# Compression of air

1. Jul 13, 2004

### bozo the clown

If i compress air enough without altering temparature it will turn to liquid right ?

2. Jul 13, 2004

### chroot

Staff Emeritus
Yes, but air is not a pure substance. The various gases (nitrogen, oxygen, argon, carbon dioxide, water vapor, etc.) will all condense at different pressures.

- Warren

3. Jul 13, 2004

### omin

Do the gases that make up our air, when compressed, have a tendency to seperate, gather, form layers, etc. in some particular way?

4. Jul 13, 2004

### ArmoSkater87

not in gas form, in liquid form, they probably will form layers since they all have different densities

5. Jul 13, 2004

### ArmoSkater87

And by the way, for your original question, as you decrease volume (compress), the temperature drops without you having any influence on it except compresing it.
P_1/T_1=P_2/T_2

Last edited: Jul 13, 2004
6. Jul 13, 2004

### LURCH

Don't you have that backward? I believe temperature increases as a gass (or an assortment of gasses) is compressed.

7. Jul 13, 2004

### jamie

temperature of the air increases as the volume of the container decreases because the molecules would be travelling faster and bouncing off the sides of the container more frequently.
brownian motion

8. Jul 13, 2004

### ArmoSkater87

yea...ur right i dont know what i was thinking, i though of it backwards :D

9. Jul 13, 2004

### bozo the clown

does the energy required to compress the air ( say for arguments sake oxygen ) to turn to liquid = the energy required to turn to liquid using temperature alteration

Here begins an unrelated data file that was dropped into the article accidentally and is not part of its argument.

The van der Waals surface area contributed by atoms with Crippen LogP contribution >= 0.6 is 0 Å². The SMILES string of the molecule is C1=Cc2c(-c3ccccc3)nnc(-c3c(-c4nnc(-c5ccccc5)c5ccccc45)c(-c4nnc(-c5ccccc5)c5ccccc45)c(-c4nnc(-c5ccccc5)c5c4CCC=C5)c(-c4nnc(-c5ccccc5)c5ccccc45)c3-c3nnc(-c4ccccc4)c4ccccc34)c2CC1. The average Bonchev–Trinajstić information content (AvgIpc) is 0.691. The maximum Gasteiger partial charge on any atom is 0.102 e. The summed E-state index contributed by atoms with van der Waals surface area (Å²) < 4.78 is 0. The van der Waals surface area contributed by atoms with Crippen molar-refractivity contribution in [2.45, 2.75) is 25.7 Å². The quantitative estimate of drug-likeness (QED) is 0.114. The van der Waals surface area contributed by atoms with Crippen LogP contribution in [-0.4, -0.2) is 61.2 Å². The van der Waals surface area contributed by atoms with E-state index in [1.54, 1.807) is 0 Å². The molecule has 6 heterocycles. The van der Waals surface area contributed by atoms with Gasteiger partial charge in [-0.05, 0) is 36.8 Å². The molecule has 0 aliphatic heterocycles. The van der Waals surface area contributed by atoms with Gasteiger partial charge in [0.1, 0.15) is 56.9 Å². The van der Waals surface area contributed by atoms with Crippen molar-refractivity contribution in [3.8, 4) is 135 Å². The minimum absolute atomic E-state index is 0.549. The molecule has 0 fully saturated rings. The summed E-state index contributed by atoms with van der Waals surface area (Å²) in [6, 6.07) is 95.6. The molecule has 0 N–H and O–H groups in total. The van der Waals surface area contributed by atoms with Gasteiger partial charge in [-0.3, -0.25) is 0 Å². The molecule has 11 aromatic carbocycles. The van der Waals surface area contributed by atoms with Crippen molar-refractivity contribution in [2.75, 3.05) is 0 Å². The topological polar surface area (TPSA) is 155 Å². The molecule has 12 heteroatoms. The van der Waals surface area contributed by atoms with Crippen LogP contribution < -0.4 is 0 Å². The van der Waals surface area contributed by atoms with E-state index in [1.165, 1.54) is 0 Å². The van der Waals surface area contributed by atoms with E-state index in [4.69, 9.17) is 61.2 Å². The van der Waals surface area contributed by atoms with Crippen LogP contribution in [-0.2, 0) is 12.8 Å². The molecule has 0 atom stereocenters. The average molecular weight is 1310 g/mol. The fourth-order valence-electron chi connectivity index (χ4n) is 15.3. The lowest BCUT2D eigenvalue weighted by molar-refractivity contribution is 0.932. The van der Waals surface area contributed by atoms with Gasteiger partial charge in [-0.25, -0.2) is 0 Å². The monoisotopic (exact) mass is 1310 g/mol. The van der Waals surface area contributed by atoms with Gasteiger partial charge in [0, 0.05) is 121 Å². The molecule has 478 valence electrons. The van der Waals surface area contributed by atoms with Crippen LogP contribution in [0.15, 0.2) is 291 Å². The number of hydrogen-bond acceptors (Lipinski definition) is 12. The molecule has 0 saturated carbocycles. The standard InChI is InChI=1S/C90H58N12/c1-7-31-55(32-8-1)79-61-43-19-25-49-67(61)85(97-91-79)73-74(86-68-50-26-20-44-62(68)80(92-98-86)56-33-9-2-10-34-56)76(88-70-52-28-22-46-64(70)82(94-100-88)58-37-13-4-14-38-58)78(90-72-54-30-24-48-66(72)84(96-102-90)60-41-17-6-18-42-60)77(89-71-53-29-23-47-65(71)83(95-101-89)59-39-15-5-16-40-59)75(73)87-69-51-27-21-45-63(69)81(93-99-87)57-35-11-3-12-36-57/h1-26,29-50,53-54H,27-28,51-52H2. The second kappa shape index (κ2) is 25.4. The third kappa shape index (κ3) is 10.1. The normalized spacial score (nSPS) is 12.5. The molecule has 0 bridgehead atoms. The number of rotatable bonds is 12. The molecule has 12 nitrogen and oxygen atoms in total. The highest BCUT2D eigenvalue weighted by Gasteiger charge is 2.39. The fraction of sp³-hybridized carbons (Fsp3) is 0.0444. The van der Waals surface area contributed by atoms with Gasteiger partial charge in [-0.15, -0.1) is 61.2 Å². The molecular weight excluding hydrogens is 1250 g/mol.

10. Jul 14, 2004

### ArmoSkater87

good question

11. Jul 14, 2004

### omin

If the volume of the container decreases, then the inner surface area of the container decreases in which the molecules rebound. The mass of the molecules is consistent, why does the velocity increase when compression occurs? Shouldn't the velocity actually decrease, because of increased contact with the smaller surface area of the container increases which causes of loss of velocity to the container wall for every rebound a molecule makes? And wouldn't this result in a decrease in temperature?

12. Jul 14, 2004

### chroot

Staff Emeritus
Your fundamental mistake is assuming that the gas particles always lose kinetic energy when they hit the walls of the container. They don't. If the walls of the container (say, the metal tank wall) is at the same temperature as the gas, then its molecules have similar kinetic energies. The only difference is that the wall's atoms/molecules are tightly bound to each other and vibrate back and forth rather than flying around freely. Sometimes a collision will transfer some kinetic energy from a gas particle to a particle in the wall; sometimes the opposite will happen. The net result is thermodynamic equilibrium.

If every collision resulted in the gas particle losing energy (and the wall particle gaining it), you'd find that the gas inside any container rapidly approaches absolute zero, while the temperature of the wall rapidly rises. It wouldn't make any sense.

- Warren